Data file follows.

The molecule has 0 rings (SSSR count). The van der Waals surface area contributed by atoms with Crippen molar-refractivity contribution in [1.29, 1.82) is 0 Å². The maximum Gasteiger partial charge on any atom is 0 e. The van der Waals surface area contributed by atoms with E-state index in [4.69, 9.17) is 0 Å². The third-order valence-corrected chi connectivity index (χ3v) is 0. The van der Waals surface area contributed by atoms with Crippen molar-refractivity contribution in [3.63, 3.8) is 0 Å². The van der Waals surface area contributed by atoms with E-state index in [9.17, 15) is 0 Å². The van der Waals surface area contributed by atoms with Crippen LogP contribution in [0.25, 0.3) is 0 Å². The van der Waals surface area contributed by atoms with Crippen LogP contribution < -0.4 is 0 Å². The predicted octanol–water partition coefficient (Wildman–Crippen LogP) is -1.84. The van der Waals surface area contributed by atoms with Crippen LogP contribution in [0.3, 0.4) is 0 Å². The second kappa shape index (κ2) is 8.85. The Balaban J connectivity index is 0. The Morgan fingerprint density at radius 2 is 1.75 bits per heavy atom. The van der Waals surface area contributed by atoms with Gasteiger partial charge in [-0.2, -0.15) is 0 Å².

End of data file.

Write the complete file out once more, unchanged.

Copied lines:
The molecule has 0 rings (SSSR count). The van der Waals surface area contributed by atoms with Crippen molar-refractivity contribution in [1.29, 1.82) is 0 Å². The maximum Gasteiger partial charge on any atom is 0 e. The van der Waals surface area contributed by atoms with E-state index in [4.69, 9.17) is 0 Å². The third-order valence-corrected chi connectivity index (χ3v) is 0. The van der Waals surface area contributed by atoms with Crippen molar-refractivity contribution in [3.63, 3.8) is 0 Å². The van der Waals surface area contributed by atoms with E-state index in [9.17, 15) is 0 Å². The van der Waals surface area contributed by atoms with Crippen LogP contribution in [0.25, 0.3) is 0 Å². The van der Waals surface area contributed by atoms with Crippen LogP contribution < -0.4 is 0 Å². The predicted octanol–water partition coefficient (Wildman–Crippen LogP) is -1.84. The van der Waals surface area contributed by atoms with Crippen LogP contribution in [0.3, 0.4) is 0 Å². The second kappa shape index (κ2) is 8.85. The Balaban J connectivity index is 0. The Morgan fingerprint density at radius 2 is 1.75 bits per heavy atom. The van der Waals surface area contributed by atoms with Gasteiger partial charge in [-0.2, -0.15) is 0 Å².